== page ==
2. b) Business Activities in Canada: If any of your business activities (business operation, physical presence and sales revenue) occur in Canada, you may still enjoy zero tax advantage if you either make an LP or your country has a double tax exception treaty with Canada. If business activities occur in Canada, you can start a business in three formats: i. LP, and ii. Extra-provincial registration, and iii. Standard Canadian corporation. If you form an LP, your business profit goes to you personally and therefore, you pay income tax only to the country you live in (not to Canada). If you do an extra-provincial registration or a standard corporation (non-residents can register only in BC or Quebec or New Brunswick or Manitoba), then you are supposed to pay income tax to Canada, unless your country has tax exemption treaty. Regardless, you make an LP or an extra-provincial registration or a standard corporation, since your business activities occur in Canada, you need to set up a GST/HST account for any sales inside Canada and payroll account for any employee payment in Canada. If your activities include exporting from Canada to other countries or importing to Canada from other countries, you need to set up an export-import account as well. If you hire an employee within the physical boundary of Canada, you need to register a WCB/WSIB/WSB account as well.
3. If you currently have a registered business in your home country or in a third country, it makes you eligible to do an extra provincial registration. Let us have a summary of all the types of business formats we mentioned above.
Corporation in Canada
3. a) Limited Partnership: Is a Canadian entity. Non-residents can open an LP in the province of Ontario or British Columbia (BC). This is the most common and popular format of registration for non-residents. Profit goes to relevant persons only, therefore income tax rule is followed as of the country, the person is living in. If business activities occur in Canada, an LP must have a GST/HST Account, PST Account for BC, Payroll account to pay employee in Canada, WSIB/WCB/WSIB if employee hired in Canada. You need to have a registered office address and an attorney in the province you register an LP. We offer both services.
3. b) Extra Provincial Registration: You qualify to register for an extra-provincial registration if you already have a registered business in your home country or in a third country. An extra-provincial registration is not a Canadian entity, rather a branch registration of your business in Canada. You can enjoy zero tax rule if your business activities outside of Canada or your country have tax treaty with Canada. You need to have a registered office address and a Attorney in the province you are doing an extra-provincial registration. We offer both services.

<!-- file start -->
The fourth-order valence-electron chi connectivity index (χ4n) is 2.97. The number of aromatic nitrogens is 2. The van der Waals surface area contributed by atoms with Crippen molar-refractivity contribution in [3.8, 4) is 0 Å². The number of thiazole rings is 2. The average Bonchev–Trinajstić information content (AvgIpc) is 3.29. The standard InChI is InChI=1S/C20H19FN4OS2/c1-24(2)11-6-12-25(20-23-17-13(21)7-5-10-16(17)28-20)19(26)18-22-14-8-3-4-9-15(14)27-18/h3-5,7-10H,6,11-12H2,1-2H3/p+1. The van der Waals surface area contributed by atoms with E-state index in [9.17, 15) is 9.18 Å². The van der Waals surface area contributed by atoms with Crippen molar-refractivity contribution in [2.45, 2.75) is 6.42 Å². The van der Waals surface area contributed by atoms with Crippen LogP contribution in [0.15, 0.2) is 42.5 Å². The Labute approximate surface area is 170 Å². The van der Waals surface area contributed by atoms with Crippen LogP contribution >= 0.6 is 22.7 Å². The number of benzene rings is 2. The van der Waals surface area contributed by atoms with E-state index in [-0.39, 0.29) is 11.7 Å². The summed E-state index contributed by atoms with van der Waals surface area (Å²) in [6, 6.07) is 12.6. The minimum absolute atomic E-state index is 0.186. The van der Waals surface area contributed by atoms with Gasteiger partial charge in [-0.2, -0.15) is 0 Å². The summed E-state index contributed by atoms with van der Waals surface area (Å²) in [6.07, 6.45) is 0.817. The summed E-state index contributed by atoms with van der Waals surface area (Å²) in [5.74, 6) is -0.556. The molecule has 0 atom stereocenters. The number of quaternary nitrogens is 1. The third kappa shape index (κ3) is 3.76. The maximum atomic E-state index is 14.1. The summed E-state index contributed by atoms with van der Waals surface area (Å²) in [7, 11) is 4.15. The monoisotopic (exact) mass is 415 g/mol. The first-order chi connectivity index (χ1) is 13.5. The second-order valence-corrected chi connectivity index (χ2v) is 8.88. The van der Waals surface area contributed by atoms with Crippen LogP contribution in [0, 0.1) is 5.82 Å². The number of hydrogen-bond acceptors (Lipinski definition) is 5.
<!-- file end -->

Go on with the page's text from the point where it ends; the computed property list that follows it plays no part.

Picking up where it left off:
3. c) Standard Canadian Corporation: As a non-resident, you can register a standard Canadian corporation in BC, New Brunswick, Manitoba and Quebec. A standard corporation is a Canadian entity. You need at least a principal director and a principal shareholder. The principal director or shareholder can be non-residents and with foreign address. You need to have a registered office address and a attorney in the province you are doing an extra-provincial registration. We offer both services.
3. d) L.L.C Registration in Ontario: This option is eligible only for an existing L.L.C. As long as you have an existing L.L.C registered in United States or any other country (regardless of owner’s citizenship or residence), the same L.L.C can register in same legal structure (L.L.C) in the province of Ontario. It’s similar to an extra provincial registration, with an exception that an extra-provincial registration is not a Canadian entity, while an Ontario L.L.C is a Canadian entity. For further details and to place an order for an Ontario L.L.C, please click here.
4. Double Tax Exemption Tax Treaty: Canada has tax treaties for the avoidance of double taxation with many countries.
In force: Algeria, Argentina, Armenia, Australia, Austria, Azerbaijan, Bangladesh, Barbados, Belgium, Brazil, Bulgaria, Cameroon, Chile, China (PRC)1, Croatia, Cyprus, Czech Republic, Denmark, Dominican Republic, Ecuador, Egypt, Estonia, Finland, France, Gabon, Germany, Greece, Guyana, Hungary, Iceland, India, Indonesia, Ireland, Israël, Italy, Ivory Coast, Jamaica, Japan, Jordan, Kazakhstan, Kenya, Korea, Rep of Kuwait, Kyrgyzstan, Latvia, Lithuania, Luxembourg, Malaysia, Malta, Mexico, Moldova, Mongolia, Morocco, Netherlands, New Zealand, Nigeria, Norway, Oman, Pakistan, Papua New Guinea, Peru, Philippines, Poland, Portugal, Romania, Russia, Senegal, Singapore, Slovak Republic, Slovenia, South Africa, Spain, Sri Lanka, Sweden, Switzerland, Tanzania, Thailand, Trinidad & Tobago, Tunisia, Turkey, Ukraine, United Arab Emirates, United Kingdom, United States, Uzbekistan, Venezuela, Vietnam, Zambia, Zimbabwe.
Signed but not yet in force some for additional details: Colombia, France, Italy, Lebanon, Namibia, Switzerland
Under re-negotiation to change some terms: Barbados, Bolivia, China, Cost Rica, Cuba, Egypt, Hong Kong, Madagascar, Malaysia, Netherlands, New Zealand, Poland, Serbia and Montenegro, Singapore, Spain, United Kingdom.